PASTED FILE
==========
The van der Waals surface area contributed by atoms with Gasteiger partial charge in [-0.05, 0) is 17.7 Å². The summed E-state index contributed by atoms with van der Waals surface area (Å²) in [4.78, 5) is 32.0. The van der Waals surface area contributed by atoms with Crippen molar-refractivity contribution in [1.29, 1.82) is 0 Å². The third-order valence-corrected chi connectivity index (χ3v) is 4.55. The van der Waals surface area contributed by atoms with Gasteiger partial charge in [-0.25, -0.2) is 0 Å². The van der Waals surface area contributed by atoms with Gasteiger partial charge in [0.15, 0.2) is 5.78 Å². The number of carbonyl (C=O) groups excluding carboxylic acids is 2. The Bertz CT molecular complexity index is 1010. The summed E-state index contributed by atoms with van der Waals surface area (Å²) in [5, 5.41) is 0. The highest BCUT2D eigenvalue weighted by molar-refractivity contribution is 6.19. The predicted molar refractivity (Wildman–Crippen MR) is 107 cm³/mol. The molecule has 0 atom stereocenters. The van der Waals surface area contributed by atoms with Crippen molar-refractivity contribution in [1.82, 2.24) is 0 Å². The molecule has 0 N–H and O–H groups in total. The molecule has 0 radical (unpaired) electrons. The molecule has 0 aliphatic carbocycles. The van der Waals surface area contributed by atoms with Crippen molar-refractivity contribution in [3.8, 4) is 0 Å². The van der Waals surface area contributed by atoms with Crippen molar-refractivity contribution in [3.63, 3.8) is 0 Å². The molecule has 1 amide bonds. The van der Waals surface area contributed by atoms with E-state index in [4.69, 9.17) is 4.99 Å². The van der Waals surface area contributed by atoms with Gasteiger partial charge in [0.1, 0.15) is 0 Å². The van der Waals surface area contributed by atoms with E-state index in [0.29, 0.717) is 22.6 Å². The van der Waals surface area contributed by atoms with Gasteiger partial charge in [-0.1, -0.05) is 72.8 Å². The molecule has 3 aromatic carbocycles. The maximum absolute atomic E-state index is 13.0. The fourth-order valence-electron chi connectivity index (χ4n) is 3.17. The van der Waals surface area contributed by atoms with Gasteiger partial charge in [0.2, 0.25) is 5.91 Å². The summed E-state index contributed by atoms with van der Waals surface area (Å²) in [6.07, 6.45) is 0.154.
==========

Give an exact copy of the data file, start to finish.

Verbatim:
The van der Waals surface area contributed by atoms with Gasteiger partial charge in [-0.05, 0) is 17.7 Å². The summed E-state index contributed by atoms with van der Waals surface area (Å²) in [4.78, 5) is 32.0. The van der Waals surface area contributed by atoms with Crippen molar-refractivity contribution in [1.29, 1.82) is 0 Å². The third-order valence-corrected chi connectivity index (χ3v) is 4.55. The van der Waals surface area contributed by atoms with Gasteiger partial charge in [-0.25, -0.2) is 0 Å². The van der Waals surface area contributed by atoms with Gasteiger partial charge in [0.15, 0.2) is 5.78 Å². The number of carbonyl (C=O) groups excluding carboxylic acids is 2. The Bertz CT molecular complexity index is 1010. The summed E-state index contributed by atoms with van der Waals surface area (Å²) in [5, 5.41) is 0. The highest BCUT2D eigenvalue weighted by molar-refractivity contribution is 6.19. The predicted molar refractivity (Wildman–Crippen MR) is 107 cm³/mol. The molecule has 0 atom stereocenters. The van der Waals surface area contributed by atoms with Crippen molar-refractivity contribution in [1.82, 2.24) is 0 Å². The molecule has 0 N–H and O–H groups in total. The molecule has 0 radical (unpaired) electrons. The molecule has 0 aliphatic carbocycles. The van der Waals surface area contributed by atoms with Crippen molar-refractivity contribution in [3.8, 4) is 0 Å². The van der Waals surface area contributed by atoms with Crippen molar-refractivity contribution in [3.63, 3.8) is 0 Å². The molecule has 1 amide bonds. The van der Waals surface area contributed by atoms with E-state index in [4.69, 9.17) is 4.99 Å². The van der Waals surface area contributed by atoms with Gasteiger partial charge in [0.1, 0.15) is 0 Å². The van der Waals surface area contributed by atoms with E-state index in [0.29, 0.717) is 22.6 Å². The van der Waals surface area contributed by atoms with Gasteiger partial charge in [-0.1, -0.05) is 72.8 Å². The molecule has 3 aromatic carbocycles. The maximum absolute atomic E-state index is 13.0. The fourth-order valence-electron chi connectivity index (χ4n) is 3.17. The van der Waals surface area contributed by atoms with Gasteiger partial charge in [0.2, 0.25) is 5.91 Å². The summed E-state index contributed by atoms with van der Waals surface area (Å²) in [6.07, 6.45) is 0.154.